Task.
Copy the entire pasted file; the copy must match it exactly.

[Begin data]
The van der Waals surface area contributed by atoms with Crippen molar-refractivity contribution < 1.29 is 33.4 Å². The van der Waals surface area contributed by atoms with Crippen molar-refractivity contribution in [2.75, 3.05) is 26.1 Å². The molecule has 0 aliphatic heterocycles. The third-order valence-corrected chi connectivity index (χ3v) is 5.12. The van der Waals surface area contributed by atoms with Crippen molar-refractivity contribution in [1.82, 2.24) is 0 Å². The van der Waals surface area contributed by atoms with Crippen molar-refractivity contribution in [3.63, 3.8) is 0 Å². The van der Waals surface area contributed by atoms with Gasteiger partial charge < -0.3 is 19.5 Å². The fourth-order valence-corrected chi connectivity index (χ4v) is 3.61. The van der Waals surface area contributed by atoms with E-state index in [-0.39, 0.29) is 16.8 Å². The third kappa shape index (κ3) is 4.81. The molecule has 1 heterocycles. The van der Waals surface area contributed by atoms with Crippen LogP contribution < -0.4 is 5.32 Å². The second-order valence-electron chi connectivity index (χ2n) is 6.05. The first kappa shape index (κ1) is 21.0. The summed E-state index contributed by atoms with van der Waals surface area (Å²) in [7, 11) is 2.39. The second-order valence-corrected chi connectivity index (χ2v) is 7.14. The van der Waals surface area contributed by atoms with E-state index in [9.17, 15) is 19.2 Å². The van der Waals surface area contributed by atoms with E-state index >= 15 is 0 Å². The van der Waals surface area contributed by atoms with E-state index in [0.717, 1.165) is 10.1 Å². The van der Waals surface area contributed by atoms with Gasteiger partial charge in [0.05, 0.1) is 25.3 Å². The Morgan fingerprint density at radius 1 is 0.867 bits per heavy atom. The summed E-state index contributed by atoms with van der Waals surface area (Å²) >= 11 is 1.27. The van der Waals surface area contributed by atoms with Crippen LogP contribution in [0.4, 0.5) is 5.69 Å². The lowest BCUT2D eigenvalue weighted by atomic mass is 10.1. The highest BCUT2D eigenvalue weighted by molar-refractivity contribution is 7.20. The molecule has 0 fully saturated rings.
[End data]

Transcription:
The van der Waals surface area contributed by atoms with Crippen molar-refractivity contribution < 1.29 is 33.4 Å². The van der Waals surface area contributed by atoms with Crippen molar-refractivity contribution in [2.75, 3.05) is 26.1 Å². The molecule has 0 aliphatic heterocycles. The third-order valence-corrected chi connectivity index (χ3v) is 5.12. The van der Waals surface area contributed by atoms with Crippen molar-refractivity contribution in [1.82, 2.24) is 0 Å². The van der Waals surface area contributed by atoms with Crippen molar-refractivity contribution in [3.63, 3.8) is 0 Å². The van der Waals surface area contributed by atoms with Gasteiger partial charge < -0.3 is 19.5 Å². The fourth-order valence-corrected chi connectivity index (χ4v) is 3.61. The van der Waals surface area contributed by atoms with E-state index in [-0.39, 0.29) is 16.8 Å². The third kappa shape index (κ3) is 4.81. The molecule has 1 heterocycles. The van der Waals surface area contributed by atoms with Crippen LogP contribution < -0.4 is 5.32 Å². The second-order valence-electron chi connectivity index (χ2n) is 6.05. The first kappa shape index (κ1) is 21.0. The summed E-state index contributed by atoms with van der Waals surface area (Å²) in [7, 11) is 2.39. The second-order valence-corrected chi connectivity index (χ2v) is 7.14. The van der Waals surface area contributed by atoms with E-state index in [9.17, 15) is 19.2 Å². The van der Waals surface area contributed by atoms with E-state index >= 15 is 0 Å². The van der Waals surface area contributed by atoms with E-state index in [0.717, 1.165) is 10.1 Å². The van der Waals surface area contributed by atoms with Gasteiger partial charge in [0.05, 0.1) is 25.3 Å². The Morgan fingerprint density at radius 1 is 0.867 bits per heavy atom. The summed E-state index contributed by atoms with van der Waals surface area (Å²) >= 11 is 1.27. The van der Waals surface area contributed by atoms with Crippen LogP contribution in [0.4, 0.5) is 5.69 Å². The lowest BCUT2D eigenvalue weighted by atomic mass is 10.1. The highest BCUT2D eigenvalue weighted by molar-refractivity contribution is 7.20. The molecule has 0 fully saturated rings.